01 March 2009

A Book On the Trivium

I’m not sure how many are aware of a wonderful book about the Trivium: Sister Miriam Joseph, CSC, The Trivium: The Liberal Arts of Logic, Grammar, and Rhetoric (Philadelphia: Paul Dry, 2002). It is essentially a textbook on the fundamentals of the three classical ‘liberal arts’ that once formed the bedrock of education throughout the Western world (Dorothy Sayers has written a rousing call for returning to these fundamentals in her well-known essay, ‘The Lost Tools of Learning’). Here is a back-cover blurb from Eva Brann of St John’s College:

Lovers of language who want to articulate its necessities and possibilities for themselves, teachers who want to explain its ways to their students, students who like the comfort of decisive clarity—all these will find this book a good companion, for Sr Miriam Joseph arouses our critical abilities by offering us
her firm but friendly learning.

Her teaching is traditional. She fits language into the liberal arts, sets out the classical elements of grammar, explains Aristotelian logic, and gives solid advice on good writing, fleshing it all out with revealing examples.

On the front cover, Brann proclaims, ‘Whoever owns this book owns a treasure.’ This is true both in the sense that it represents something precious and in the sense that it is full of many individually precious things.

Aside from the wealth of information it contains, however, one of my favourite things about the book is the fact that it’s easy to forget that one is reading a contemporary author, and to begin to think one is reading Aquinas. Here for instance is Sr Miriam Joseph’s explication of the function of language:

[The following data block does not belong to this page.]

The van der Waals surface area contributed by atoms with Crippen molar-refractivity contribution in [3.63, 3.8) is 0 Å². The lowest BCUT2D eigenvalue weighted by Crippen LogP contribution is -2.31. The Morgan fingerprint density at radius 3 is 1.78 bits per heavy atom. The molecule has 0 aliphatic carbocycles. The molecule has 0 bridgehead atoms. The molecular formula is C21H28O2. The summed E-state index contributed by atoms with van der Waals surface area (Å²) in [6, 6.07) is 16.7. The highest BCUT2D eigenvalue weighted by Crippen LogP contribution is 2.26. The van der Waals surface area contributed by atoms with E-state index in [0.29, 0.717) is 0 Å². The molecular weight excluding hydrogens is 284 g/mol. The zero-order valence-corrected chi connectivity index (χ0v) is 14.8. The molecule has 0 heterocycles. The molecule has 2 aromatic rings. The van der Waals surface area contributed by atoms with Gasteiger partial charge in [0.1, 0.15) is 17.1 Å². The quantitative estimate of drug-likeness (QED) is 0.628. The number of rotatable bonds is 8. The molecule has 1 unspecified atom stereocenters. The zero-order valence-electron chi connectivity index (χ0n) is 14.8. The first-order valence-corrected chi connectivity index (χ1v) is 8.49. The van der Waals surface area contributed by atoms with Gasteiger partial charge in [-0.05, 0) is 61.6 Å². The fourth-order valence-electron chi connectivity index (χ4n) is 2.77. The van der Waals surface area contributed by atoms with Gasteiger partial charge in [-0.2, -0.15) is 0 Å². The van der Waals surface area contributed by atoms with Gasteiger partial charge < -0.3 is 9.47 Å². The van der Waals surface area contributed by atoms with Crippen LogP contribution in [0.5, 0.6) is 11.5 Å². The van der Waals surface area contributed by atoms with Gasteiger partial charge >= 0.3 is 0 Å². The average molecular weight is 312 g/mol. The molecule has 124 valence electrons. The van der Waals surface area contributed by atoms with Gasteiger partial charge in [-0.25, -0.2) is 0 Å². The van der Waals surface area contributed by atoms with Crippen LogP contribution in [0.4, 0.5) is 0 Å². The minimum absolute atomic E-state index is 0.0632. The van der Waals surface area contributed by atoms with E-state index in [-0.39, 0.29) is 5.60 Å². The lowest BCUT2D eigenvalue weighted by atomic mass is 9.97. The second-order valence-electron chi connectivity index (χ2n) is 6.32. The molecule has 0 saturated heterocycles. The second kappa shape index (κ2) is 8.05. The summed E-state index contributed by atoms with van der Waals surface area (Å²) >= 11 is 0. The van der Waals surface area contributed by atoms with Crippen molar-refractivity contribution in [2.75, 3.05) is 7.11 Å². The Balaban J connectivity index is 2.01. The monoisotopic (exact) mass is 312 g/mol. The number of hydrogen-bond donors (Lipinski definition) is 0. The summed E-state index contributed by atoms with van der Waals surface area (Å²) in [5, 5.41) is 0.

The function of language is threefold: to communicate thought, volition, and emotion. . . .

Only humans can utter sounds which unite in a sentence to express thought because humans alone among animals have the power to think. Consequently, they alone have language in the proper sense of the word.…Pure spirits, such as angels, communicate thought, but their communication is not properly called language because it does not employ a physical medium. (p. 12)

The passing reference to angels in this context is pure gold to me! Anyway, I have only begun to make my way through this myself, but I feel like I’m on sure ground in recommending it thus prematurely.


Anonymous said...

I just ordered this book. I'm happy to read your positive review!

Aaron Taylor said...

Thanks for the comment. I was so excited when I discovered this book!

Ochlophobist said...

This book has been a huge help to me over the years, and we plan to have it play a significant role in our homeschooling in years to come. I have friends who homeschool almost entirely on a Trivium model, and I am not quite there, but I think it will play a major role with us.